April Cushing is the Adult Services Librarian at the Morrill Memorial Library. Read her column published in the Norwood Transcript & Bulletin on June 21, 2013.
My youngest got the green light to graduate over Memorial Day weekend, having returned the last of her overdue library books. I got to shiver on the sidewalk for three hours hoping to catch a fleeting glimpse of her as the Class of 2013 cavorted down College Street in cap and gown. Meanwhile, my sister and her husband were holed up in the warmth of their hotel room until lunchtime. Life was good. There was just one little problem.
Belle and her housemates had been threatening to throw a cocktail party for their families, and I was afraid I’d be totally tongue-tied in front of one of the parents: Bruce Willis, to be precise. Seriously, what would a humble librarian like me have to say to a superstar like him? I’m a big Bruce fan, don’t get me wrong. I just didn’t want to have to talk to him.
Fortunately, I was given ample time to stress out. I mulled over some opening remarks: “Did you know that the Morrill Memorial Library in Norwood, Mass. owns every one of your movies?” Which isn’t technically true but I was banking on the fact that Dad probably wouldn’t be checking our DVD holdings prior to his daughter’s big day.
I considered bringing up our special bond: “So, how did you feel when you found out you were having a fourth girl?” Or maybe I should just break the ice by blurting out the obvious: “Bald men are so sexy.”
Sure, I could have asked Belle for some pointers, since she’s known the family for four years, but I knew better. A comparative lit major, she’s currently looking for a job in magazine writing but she’s a shoe-in for the CIA. Or the mafia. Although they’ve been to each other’s houses, my daughter wouldn’t divulge personal information about her friend’s family under oath. Circumspect doesn’t begin to describe Belle. When I asked about getting a schedule of activities for Commencement weekend her response was “why do you need to know?”
I can direct a library patron to the print station with one hand, but schmoozing with celebrities has never been my strength. So I appealed to my colleagues, an intelligent, worldly, well-read group of professionals. They were no help at all.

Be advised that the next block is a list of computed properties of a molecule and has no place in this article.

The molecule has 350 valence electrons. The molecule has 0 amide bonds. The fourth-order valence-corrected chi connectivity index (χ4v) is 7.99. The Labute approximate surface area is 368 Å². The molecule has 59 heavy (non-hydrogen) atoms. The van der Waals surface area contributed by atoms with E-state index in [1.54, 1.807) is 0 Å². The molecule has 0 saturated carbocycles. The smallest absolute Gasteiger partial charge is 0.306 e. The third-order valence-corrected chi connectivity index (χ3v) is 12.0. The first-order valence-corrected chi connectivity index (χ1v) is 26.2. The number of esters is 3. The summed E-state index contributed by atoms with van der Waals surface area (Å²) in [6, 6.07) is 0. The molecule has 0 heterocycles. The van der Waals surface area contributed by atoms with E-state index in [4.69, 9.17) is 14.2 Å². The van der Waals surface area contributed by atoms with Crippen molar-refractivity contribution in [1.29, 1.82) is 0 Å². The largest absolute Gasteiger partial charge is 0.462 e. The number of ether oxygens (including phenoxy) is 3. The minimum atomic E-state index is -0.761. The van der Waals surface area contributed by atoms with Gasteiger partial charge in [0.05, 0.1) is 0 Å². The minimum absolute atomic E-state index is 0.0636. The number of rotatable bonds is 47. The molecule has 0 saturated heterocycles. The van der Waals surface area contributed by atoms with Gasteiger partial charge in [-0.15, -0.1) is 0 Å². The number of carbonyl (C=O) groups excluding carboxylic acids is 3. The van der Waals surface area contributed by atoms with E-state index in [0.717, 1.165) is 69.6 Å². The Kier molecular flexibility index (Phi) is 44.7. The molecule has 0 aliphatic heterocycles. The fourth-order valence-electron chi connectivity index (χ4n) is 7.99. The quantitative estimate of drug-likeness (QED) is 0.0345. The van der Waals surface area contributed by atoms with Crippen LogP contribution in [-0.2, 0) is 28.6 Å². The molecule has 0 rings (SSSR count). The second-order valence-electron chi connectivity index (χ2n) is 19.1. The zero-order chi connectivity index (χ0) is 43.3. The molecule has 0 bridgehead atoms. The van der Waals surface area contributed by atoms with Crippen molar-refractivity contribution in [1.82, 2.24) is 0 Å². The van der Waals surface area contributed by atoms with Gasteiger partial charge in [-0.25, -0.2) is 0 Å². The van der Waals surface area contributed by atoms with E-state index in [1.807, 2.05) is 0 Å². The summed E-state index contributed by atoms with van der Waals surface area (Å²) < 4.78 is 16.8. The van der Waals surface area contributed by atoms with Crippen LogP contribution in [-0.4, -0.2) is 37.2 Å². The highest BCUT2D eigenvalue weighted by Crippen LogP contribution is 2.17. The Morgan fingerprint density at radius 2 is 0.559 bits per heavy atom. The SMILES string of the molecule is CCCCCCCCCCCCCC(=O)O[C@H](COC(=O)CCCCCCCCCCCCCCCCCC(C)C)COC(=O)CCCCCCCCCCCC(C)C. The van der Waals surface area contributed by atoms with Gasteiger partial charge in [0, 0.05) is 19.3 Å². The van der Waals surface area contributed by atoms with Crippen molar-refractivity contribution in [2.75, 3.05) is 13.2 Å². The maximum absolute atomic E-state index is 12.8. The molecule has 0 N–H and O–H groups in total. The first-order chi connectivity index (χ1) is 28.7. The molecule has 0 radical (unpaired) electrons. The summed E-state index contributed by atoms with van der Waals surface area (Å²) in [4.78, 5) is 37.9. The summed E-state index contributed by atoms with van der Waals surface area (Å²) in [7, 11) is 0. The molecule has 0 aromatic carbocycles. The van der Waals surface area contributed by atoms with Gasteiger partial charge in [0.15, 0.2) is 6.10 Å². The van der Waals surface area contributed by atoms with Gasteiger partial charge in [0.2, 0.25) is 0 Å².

Does anyone remember “Moonlighting,” the TV series with Cybill Shepherd that launched Bruce’s career back in the eighties? I didn’t, but I borrowed it from the library at a friend’s recommendation, hoping to impress him with my knowledge of his early work. And I definitely would have watched at least the first episode if the Bruins hadn’t been in contention for the Cup.
As I was leaving the library that Friday my co-workers wished me luck. The pressure not to disappoint was daunting.
At lunch the following day, while the seniors were at Baccalaureate, I finally started to relax. There had been no more mention of house parties. I was polishing off a bleu cheese burger and a glass of sangria when my cell phone rang.
“We decided to have that cocktail party after all, but it’s really casual—just a few people,” Belle said.
“Can we bring something?” I offered. Big mistake.
“Sure!” she responded, a little too enthusiastically.
Party planning, apparently, is not a priority of this particular fivesome. But a shopping trip would distract me from the dreaded meet and greet so I agreed to pick up a couple of things. The final list included a variety of artisanal cheeses, crackers, flatbread, chips, dip, nuts, and wine—red and white. “Oh, and Michelle and her mom really want to try your Cosmos.” Check.
“What exactly do you have, honey?” I asked.
“A bottle of Chardonnay–and maybe some champagne,” she replied. “And I’m pretty sure we have cups.” (They didn’t.) Can these gals entertain or what?
As we staggered out of the store my phone rang again. “Hey Mom, how are you coming? A bunch of people are here.”
It seems the festivities had started without us; the place was mobbed. I met parents, grandparents, siblings, friends, parents of friends, and pets. Not only was Martha Stewart conspicuously absent, but Mr. W. was a no-show as well. I had dodged a bullet. And if anyone knows from bullet-dodging it’s Bruce, who by all rights should have been dead after the first “Die Hard.”
The rest of the weekend was a piece of cake. Diplomas were awarded, photos taken, congratulations and hugs exchanged. My baby was embarking on her new life in Brooklyn and I was heading back to Norwood to face the music.
“So how did it go?” my co-workers wanted to know. “We heard he was spotted on campus.” I had to take their word for it.
While I never did get to shoot the breeze with Bruce that day, he was a frequent visitor in my home over the next few weeks. Virtually speaking, that is. I didn’t make it through “Hudson Hawk,” but “The Whole Nine Yards” was a hoot and “Hostage” had me on the edge of my seat. And to celebrate the Bruins’ anticipated victory over the Blackhawks, I’ve got “A Good Day to Die Hard” all queued up. (Which is not to be confused with “Die Another Day 007,” with Pierce Brosnan as James Bond).
You too can cozy up on your couch with these bad boys and other stars of the silver screen simply by checking out the ever-expanding collection of DVDs at your local library. It’s pure entertainment that won’t cost a penny. And best of all, you can show up in your pajamas, break out the popcorn, and not have to come up with a single clever comment all evening. As Bruce’s character John McClane quipped in “Die Hard,” “Welcome to the party, pal.”